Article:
L31A0938    By Cheryl McRoberts, Executive Director @ TheABEF

To dye or not to dye?

I did not know. I can tell you exactly what to feed an eagle, exactly how many grams of food, Vitahawk, and Sunshine Factor are needed to keep raptors healthy in human care.

Today I admit after many years of faithfully feeding hummingbirds, I did not know I had been doing it all wrong. It has always been easy to provide sweet nectar for the hungry hummingbirds, but it is equally easy to make mistakes with nectar that can jeopardize the birds’ health. In my research, I have come to realize at the very least, a minor mistake might discourage hummingbirds from visiting, but major errors could create toxic, dangerous nectar that may be fatal to the hummingbirds who sample it. The question I had was: to dye or not to dye the nectar?

Humming birds

I was wondering if the red dye is harmful to the hummers after my grandson had red dye removed from his diet and witnessing the change in him. My inquiring mind had to know as I reached for my red dye for my feeders.  Nectar is the largest component of a hummingbird’s diet, but a single bird’s consumption of dye through colored nectar can be extreme. After researching, there are no studies that have been done solely on hummingbirds and different red dyes or dye concentrations. The birds’ physiology, metabolism and nutritional needs are sufficiently different from humans and sources agree that dye which is safe for human consumption may not be valid for hummingbirds.

Nectar in its natural form is colorless, and adding red dye to a hummingbird recipe is simply adding one more chemical to the birds’ food – a chemical they do not need. Red dye has no nutritional value for the birds, and is only an unnecessary additive. Unofficial studies have not shown hummingbirds to have any significant preference for visiting feeders with red dye when compared to feeders offering clear nectar. Instead, the strength of the sugar solution and the cleanliness of the feeders are more instrumental in the birds’ feeding preferences.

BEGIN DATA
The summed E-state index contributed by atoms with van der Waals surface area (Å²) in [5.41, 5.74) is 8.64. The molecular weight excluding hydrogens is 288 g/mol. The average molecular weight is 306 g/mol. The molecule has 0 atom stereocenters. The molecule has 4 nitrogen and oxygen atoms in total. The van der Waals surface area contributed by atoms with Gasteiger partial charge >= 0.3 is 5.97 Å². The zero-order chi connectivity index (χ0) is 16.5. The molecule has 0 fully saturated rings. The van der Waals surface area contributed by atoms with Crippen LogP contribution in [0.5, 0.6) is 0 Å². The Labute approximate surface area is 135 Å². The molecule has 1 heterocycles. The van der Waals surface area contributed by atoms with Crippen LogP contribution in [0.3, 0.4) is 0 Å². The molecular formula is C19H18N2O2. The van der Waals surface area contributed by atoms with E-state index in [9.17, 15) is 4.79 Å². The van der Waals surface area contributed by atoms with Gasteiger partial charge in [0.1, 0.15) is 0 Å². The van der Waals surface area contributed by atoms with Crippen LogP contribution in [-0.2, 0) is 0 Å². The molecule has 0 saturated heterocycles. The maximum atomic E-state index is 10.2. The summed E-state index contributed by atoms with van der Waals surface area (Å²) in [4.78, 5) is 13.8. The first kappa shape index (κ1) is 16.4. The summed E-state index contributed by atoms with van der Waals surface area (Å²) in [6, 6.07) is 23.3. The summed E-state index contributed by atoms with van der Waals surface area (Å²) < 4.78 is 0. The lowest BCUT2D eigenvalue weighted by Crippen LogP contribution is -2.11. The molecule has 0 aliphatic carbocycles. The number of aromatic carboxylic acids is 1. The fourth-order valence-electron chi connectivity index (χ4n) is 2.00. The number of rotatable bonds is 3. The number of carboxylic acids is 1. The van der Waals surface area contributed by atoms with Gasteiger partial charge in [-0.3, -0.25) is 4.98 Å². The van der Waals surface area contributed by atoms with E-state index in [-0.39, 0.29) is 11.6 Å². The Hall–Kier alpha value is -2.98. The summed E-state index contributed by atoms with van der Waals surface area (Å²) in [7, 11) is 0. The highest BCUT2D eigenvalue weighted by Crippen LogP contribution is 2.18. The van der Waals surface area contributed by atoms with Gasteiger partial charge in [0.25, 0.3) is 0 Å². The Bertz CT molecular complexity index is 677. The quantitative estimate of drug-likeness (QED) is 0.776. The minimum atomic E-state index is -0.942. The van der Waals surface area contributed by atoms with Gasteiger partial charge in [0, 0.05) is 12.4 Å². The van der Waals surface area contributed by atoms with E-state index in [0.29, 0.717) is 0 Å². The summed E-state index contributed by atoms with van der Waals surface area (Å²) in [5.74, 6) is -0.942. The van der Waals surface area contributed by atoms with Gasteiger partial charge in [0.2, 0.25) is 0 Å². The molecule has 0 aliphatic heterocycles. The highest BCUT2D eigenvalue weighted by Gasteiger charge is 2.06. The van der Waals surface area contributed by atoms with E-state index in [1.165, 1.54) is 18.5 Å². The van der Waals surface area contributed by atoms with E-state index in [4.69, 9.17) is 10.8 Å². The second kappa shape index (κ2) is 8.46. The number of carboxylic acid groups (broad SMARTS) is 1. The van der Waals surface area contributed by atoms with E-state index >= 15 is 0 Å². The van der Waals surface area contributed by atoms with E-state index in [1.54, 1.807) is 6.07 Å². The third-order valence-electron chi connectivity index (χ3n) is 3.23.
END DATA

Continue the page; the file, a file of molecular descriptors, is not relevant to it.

The key point in deciding whether red dye is harmful to hummingbirds is simple. There is no conclusive research saying the dye is dangerous to the birds, but there is also no long-term research saying it is safe. When making a decision about red dye for nectar, many backyard birders prefer to be cautious and avoid unnecessary and potentially dangerous chemicals.

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I have learned that it is possible to attract Hummingbirds without red dye, its simple. My reasons are as follows.

  1. Most hummingbird feeders have red caps, bases or floral decorations, and that color is sufficient to attract the birds without the need for red dye. This makes the red dye serve no purpose.
  2. The dye in colored nectars is red dye #40, named Allura Red AC.  Red dye #40 was originally made from coal tar, but it is now made mostly from petroleum.  Read that last sentence again, please.  This does not sound good for ingestion by me or by hummingbirds.
  3. Nectar which is made with water and simple table sugar at a 4-1 ratio will closely replicate the naturally clear nectar found in flowers.
  4. The red dye passes through the hummingbird. The dye stains their excretions red. These indicators mean the red dye is “not metabolized, but passes through the kidneys, where it might cause problems.”  (Source: Hilton Pond Center for Piedmont Natural History
  5. You can make clear nectar at home, with no trips to the store to buy more nectar will attract and feed all the hummingbird’s you can handle!

Further, the FDA recommends that humans do not ingest large quantities of a single dye product, but this is exactly what happens to hummingbirds at feeders with the red syrup: a steady diet of one dye.

I have a request of you if this blog has convinced you to discontinue the use of red dye in your nectar. Share with your friends and family, do it for the birds!

In closing I have chosen not to dye, at least in regard my nectar.

http://wwwforthebirdsdvm.com/products/sunshine-factor

http://wwwhiltonpond.org/Thisweek080715.html

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